So often the discourse around issues of income and access to food revolve around the choices low-income people make. Though the existence of issues like food deserts and affordability are more often acknowledged now, there’s still a moralizing aspect to these discussions. There’s also an underlying assumption that the poor don’t know how to feed themselves, at least not properly. The truth is that our culture condemns the poor for engaging in the same behaviours found in the middle and upper classes. Eating out is a vice or a virtue, depending on the name of the restaurant. Indulging oneself is okay when the chocolate is Scharffen Berger, but less so when it’s the drugstore variety. We need less judgement in our thinking about food and more justice.

It’s one of the things that resonates for me in the Occupy movements that have been happening recently. Relative access to resources gets read as relative worthiness and more and more people are finding themselves on the wrong side of this judgement. I hope it’s going to lead to a dismantling of some of the myths and inequities that exacerbate hunger.

It’s time to stop talking about local and organic food as though it’s an upper class phenomenon. After all, many of the components of today’s food movements are based on methods long used by low-income people. Back yard gardening, canning, and preserving used to be thought of as quaint or frugal. Better off folks were busy moving into apartments with vestigial kitchens and immersing themselves in restaurant culture. Most of us, regardless of income, are a generation or two away from true competence in looking after our own food needs. Let’s all work on creating healthy food systems that don’t depend on exclusivity for success.

Today is World Food Day, hence the focus on food for this year’s Blog Action Day. Conferences and discussions are taking place across the world, focusing on local and international food issues. Here in Vancouver, a youth-focused conference happened today called Food for All. I hope that the coming generation of food activists can overcome some of the stereotypes that prevent us from sustaining equitible foodways at home and abroad.

Watershed Security: Small Hydro in British Columbia

This post is part of the Blog Action Day 2010: Water project.

The problems of mega dams have received increasing global attention over the last decade or more. Small hydro projects, though, are not as well-discussed. In British Columbia, more than 8,000 potential sites for run-of-river hydro projects have been identified and are potentially available to the private sector for development.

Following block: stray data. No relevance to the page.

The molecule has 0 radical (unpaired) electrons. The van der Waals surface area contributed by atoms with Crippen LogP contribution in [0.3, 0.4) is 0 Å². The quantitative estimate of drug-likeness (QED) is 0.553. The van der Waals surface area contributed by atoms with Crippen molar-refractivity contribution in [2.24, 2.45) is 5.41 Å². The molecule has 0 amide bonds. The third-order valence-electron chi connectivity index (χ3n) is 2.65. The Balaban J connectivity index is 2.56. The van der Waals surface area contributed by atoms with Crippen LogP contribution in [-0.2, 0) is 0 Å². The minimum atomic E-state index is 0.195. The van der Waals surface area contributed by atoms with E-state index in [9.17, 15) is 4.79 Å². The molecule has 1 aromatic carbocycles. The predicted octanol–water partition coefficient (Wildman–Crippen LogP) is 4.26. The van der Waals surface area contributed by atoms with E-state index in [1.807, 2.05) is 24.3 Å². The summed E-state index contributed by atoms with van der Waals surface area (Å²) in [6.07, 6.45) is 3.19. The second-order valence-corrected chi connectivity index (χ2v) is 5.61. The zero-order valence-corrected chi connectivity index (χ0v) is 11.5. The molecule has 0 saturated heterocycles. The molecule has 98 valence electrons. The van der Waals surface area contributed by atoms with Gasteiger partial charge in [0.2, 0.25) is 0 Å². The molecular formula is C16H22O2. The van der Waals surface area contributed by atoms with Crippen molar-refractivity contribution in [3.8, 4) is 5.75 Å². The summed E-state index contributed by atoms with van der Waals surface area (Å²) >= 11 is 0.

Private sector, run-of-river hydro projects are now being widely installed across British Columbia. Though such small hydro projects do not run year ‘round, as small watercourses freeze during the winter months, they are still extremely profitable for the private sector license holders that own them. These projects are potentially greener than mega dam projects, but BC Hydro admits that it “has not assessed them against green criteria.” In British Columbia, we have a history of publicly-owned power generation, which allows for greater public oversight of projects. This is not the case for small hydro projects. With a myriad of private owners selling power to the province, oversight becomes much more complicated. There are reportedly over 800 such projects in place to date.

Small hydro projects do have the potential for less environmental impact, as there is no long-term water retention involved. Indeed, license holders in BC are supposed to ensure minimal impact on water levels and fish habitat, even though this is not mandated under the Water Act. However, all hydroelectric power generation involves either damming or diversion (through pipes called penstocks). These small dams and penstocks, often in remote areas, are subject to malfunction, causing downstream water levels to decrease.

There are other risks to water security involved, including:

• The infrastructure that is put in place for access roads and power lines can cause deforestation and put in place the potential for greater development in watershed areas;

• The de-silting processes that are employed by the hydro projects may have down-stream consequences, as they disrupt the natural transfer of materials that all rivers perform;

• Water licenses trump the rights of local governments and First Nations to manage these resources, making regional considerations secondary.

What happens to the health of our water systems when truly wild rivers and creeks no longer exist? Will energy agreements eventually impact the non-mandatory environmental requirements that are currently attached to these projects? Will fish habitat and drinking watersheds be sacrificed? There are many unanswered questions here, but what is clear is that water health begins with the health of our small creeks, streams and rivers.

I’ve just given you a very small taste of the discussion around this issue. Here are some links, if you’re interested in looking further:

Small Hydro

New Gold Rush

Citizens for Public Power